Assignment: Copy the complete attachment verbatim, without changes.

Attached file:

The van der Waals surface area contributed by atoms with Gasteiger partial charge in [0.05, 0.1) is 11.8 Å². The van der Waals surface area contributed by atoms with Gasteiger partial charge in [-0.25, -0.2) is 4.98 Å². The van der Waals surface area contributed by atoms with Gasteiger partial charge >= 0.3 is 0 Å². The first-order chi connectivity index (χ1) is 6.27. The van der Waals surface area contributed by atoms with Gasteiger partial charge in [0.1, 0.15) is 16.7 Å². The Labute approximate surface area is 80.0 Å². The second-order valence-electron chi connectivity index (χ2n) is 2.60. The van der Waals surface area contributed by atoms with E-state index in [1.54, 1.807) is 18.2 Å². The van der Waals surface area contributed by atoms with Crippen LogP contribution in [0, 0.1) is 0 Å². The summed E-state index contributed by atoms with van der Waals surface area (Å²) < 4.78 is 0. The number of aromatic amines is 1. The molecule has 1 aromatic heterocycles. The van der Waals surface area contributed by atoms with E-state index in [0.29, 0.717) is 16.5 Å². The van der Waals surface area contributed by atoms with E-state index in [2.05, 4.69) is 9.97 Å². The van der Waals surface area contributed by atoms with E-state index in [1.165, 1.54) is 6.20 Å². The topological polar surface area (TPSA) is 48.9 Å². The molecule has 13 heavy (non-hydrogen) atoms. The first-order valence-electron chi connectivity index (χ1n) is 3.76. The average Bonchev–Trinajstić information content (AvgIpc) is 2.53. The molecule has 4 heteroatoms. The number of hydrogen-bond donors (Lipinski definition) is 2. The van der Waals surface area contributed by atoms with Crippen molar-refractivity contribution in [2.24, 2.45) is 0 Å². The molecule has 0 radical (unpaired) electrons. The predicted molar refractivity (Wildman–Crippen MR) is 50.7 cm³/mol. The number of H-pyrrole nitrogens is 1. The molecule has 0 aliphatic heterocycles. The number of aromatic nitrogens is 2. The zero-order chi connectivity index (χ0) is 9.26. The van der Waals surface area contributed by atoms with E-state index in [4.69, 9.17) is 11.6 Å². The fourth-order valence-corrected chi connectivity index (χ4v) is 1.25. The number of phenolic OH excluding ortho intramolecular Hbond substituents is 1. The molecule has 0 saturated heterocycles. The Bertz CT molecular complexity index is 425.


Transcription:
The van der Waals surface area contributed by atoms with Gasteiger partial charge in [0.05, 0.1) is 11.8 Å². The van der Waals surface area contributed by atoms with Gasteiger partial charge in [-0.25, -0.2) is 4.98 Å². The van der Waals surface area contributed by atoms with Gasteiger partial charge >= 0.3 is 0 Å². The first-order chi connectivity index (χ1) is 6.27. The van der Waals surface area contributed by atoms with Gasteiger partial charge in [0.1, 0.15) is 16.7 Å². The Labute approximate surface area is 80.0 Å². The second-order valence-electron chi connectivity index (χ2n) is 2.60. The van der Waals surface area contributed by atoms with E-state index in [1.54, 1.807) is 18.2 Å². The van der Waals surface area contributed by atoms with Crippen LogP contribution in [0, 0.1) is 0 Å². The summed E-state index contributed by atoms with van der Waals surface area (Å²) < 4.78 is 0. The number of aromatic amines is 1. The molecule has 1 aromatic heterocycles. The van der Waals surface area contributed by atoms with E-state index in [0.29, 0.717) is 16.5 Å². The van der Waals surface area contributed by atoms with E-state index in [2.05, 4.69) is 9.97 Å². The van der Waals surface area contributed by atoms with E-state index in [1.165, 1.54) is 6.20 Å². The topological polar surface area (TPSA) is 48.9 Å². The molecule has 13 heavy (non-hydrogen) atoms. The first-order valence-electron chi connectivity index (χ1n) is 3.76. The average Bonchev–Trinajstić information content (AvgIpc) is 2.53. The molecule has 4 heteroatoms. The number of hydrogen-bond donors (Lipinski definition) is 2. The van der Waals surface area contributed by atoms with Crippen molar-refractivity contribution in [2.24, 2.45) is 0 Å². The molecule has 0 radical (unpaired) electrons. The predicted molar refractivity (Wildman–Crippen MR) is 50.7 cm³/mol. The number of H-pyrrole nitrogens is 1. The molecule has 0 aliphatic heterocycles. The number of aromatic nitrogens is 2. The zero-order chi connectivity index (χ0) is 9.26. The van der Waals surface area contributed by atoms with E-state index in [4.69, 9.17) is 11.6 Å². The fourth-order valence-corrected chi connectivity index (χ4v) is 1.25. The number of phenolic OH excluding ortho intramolecular Hbond substituents is 1. The molecule has 0 saturated heterocycles. The Bertz CT molecular complexity index is 425.